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Get our your champagne glasses and your funny hats. It’s time for the end of year holiday party. Last year, I had a roundup of posts by topic. Here’s the list:
Ways to Market Your Business on a Small Budget
What Every Marketer Ought to Know in the New Year
Creative Ways to Write Great Headlines
Get More From Your Email Marketing/
Do You Make These Common Marketing Mistakes?
This year, I’m going to do something different. A countdown of my five best posts (ever). Stay tuned for number five on Monday, counting down to number one next Friday. (Hey, why should Casey Kasem – sorry Ryan Seacrest doesn’t count) have all the fun?
Meanwhile, happy, merry, and joyful to all of you.
I took these headlines randomly from Google News this morning.
Hunter Mahan wins Bridgestone Invitational with final-round 64
Rwandan president expected to win election handily
In the Gulf, scientific questions still lurk beneath the surface
The Other Guys’ Captures Audiences at Weekend Box Office
Any idea what’s wrong?
They tell the entire story in the headline. There’s no reason to click on the link or read more. You already know what happened.
Why headlines matter
The headline starts you thinking. A good headline is the flag that waves down passers-by and says, “pay attention, you’ll want to know more about this.”
Five times as many people read the headline as the body copy. Five times. A bad headline equals poor readership and poor results.
Got a headline? Not sure if it’s any good?
Submit it below for a free rewrite.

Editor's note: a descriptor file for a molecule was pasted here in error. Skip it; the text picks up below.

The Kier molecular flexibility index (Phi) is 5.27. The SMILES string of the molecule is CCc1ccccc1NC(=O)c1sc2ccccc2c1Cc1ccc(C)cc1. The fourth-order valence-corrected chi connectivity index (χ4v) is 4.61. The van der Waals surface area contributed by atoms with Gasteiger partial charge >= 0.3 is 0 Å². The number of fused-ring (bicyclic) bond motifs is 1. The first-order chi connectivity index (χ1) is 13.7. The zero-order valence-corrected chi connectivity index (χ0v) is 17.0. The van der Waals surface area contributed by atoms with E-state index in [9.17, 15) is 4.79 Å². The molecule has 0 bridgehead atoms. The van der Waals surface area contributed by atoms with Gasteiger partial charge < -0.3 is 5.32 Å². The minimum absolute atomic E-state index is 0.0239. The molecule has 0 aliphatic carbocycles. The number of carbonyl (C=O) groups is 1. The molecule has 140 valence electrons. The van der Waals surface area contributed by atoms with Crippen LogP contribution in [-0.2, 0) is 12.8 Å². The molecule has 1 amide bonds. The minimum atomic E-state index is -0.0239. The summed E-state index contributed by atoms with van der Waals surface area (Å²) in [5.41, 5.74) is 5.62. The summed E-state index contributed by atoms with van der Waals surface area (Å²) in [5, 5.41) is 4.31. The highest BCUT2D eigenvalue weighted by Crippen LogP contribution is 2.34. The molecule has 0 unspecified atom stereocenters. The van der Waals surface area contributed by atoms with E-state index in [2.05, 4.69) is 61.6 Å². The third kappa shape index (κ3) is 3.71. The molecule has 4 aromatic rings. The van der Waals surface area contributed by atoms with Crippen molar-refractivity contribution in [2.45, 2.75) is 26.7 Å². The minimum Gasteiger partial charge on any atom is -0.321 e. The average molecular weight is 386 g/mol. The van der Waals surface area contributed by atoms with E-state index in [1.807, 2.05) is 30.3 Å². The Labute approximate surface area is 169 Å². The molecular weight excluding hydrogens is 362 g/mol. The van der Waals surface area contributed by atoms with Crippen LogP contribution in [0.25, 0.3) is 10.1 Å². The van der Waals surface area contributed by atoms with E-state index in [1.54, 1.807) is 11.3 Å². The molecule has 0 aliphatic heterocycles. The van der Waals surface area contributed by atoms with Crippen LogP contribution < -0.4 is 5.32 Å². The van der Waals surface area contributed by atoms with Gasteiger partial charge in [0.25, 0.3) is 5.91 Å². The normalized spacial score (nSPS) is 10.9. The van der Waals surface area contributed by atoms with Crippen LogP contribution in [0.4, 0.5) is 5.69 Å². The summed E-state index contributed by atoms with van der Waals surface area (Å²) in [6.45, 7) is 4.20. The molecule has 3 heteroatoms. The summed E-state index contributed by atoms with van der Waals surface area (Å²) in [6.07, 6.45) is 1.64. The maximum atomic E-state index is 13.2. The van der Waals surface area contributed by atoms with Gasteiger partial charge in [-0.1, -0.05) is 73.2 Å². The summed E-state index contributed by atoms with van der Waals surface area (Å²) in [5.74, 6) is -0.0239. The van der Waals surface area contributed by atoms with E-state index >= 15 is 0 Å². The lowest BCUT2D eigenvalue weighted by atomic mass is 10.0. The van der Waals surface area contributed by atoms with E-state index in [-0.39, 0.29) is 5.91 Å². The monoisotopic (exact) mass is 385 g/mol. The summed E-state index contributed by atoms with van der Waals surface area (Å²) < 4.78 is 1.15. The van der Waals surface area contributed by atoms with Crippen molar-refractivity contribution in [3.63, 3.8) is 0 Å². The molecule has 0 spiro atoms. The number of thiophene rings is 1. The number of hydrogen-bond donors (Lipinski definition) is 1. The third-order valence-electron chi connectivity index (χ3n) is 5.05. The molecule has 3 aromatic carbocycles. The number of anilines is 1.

Writing headlines is hard. You know (cause I’ve gone on and on about it) that the headline is what gets attention. Bad headline, no readers. Not good.
But sometimes your brain is just stuck on neutral. Nothing. Nada. Zip.
Here are a few ways to write a great headline with very little work.
Have Google do it
Search for your topic and check out the sponsored links and ads. This tells you if there are a lot of other pages and posts on the topic and if it’s worth pursuing further.
Then, use Google’s keyword tool to see how many searches are made with those words.
Use a headline tool
Try the linkbait generator. Type in a topic and get a catchy headline.
Fill in the blanks
(OK, this requires some writing, but very little)
Who Else Wants to _______?
Little Known Ways to ________
Get Rid of [Problem] Once and For All
The Lazy [Bloggers/Writer’s/Designer’s] Way to [Better Posts/Write Faster/Get More Clients]
_____ That Wow
On Monday, why these headlines work.
The headline is the first thing that catches a reader’s eye. Nobody (except for judges in advertising competitions) will read your entire post or ad unless the headline does its job. Here are seven headline tips and formulas that make creating headlines easy.
1. Start with a number
People love lists. They promise knowledge, quick help, and understanding of complex problems — in a format that’s easy to read and digest.
2. Ask readers if they make common mistakes
A headline asking if readers made “these common mistakes in English” was a bit direct mail hit long ago. Ask your readers if they make these common design mistakes, or web development errors.
3. Offer a quiz
It’s fun to test your knowledge, especially if it’s a contest. Have your readers see how well they do on common (or uncommon tests of grammar, design, or photography tricks.
4. Make a big promise
Offer to get rid of [horrible problem] once and for all. Or, a quick, easy way to do something hard.: Get a web site that’s impressive and easy!
5. Offer inside information or big savings
Everything you need to know to get cheaper software, or how to (do something that’s usually expensive) on a budget.
6. Make a big list
This is particularly effective in magazine articles or blog posts you want bookmarked or reread. List 21 design tools under $21, or 27 free marketing ideas.
7. List the best (or the worst) examples
“The best software under $50,” or “The worst marketing email. Ever.”
What are your best sources of inspiration for headlines? Share them in the comments.
And how many of the headline formulas did I use in this post?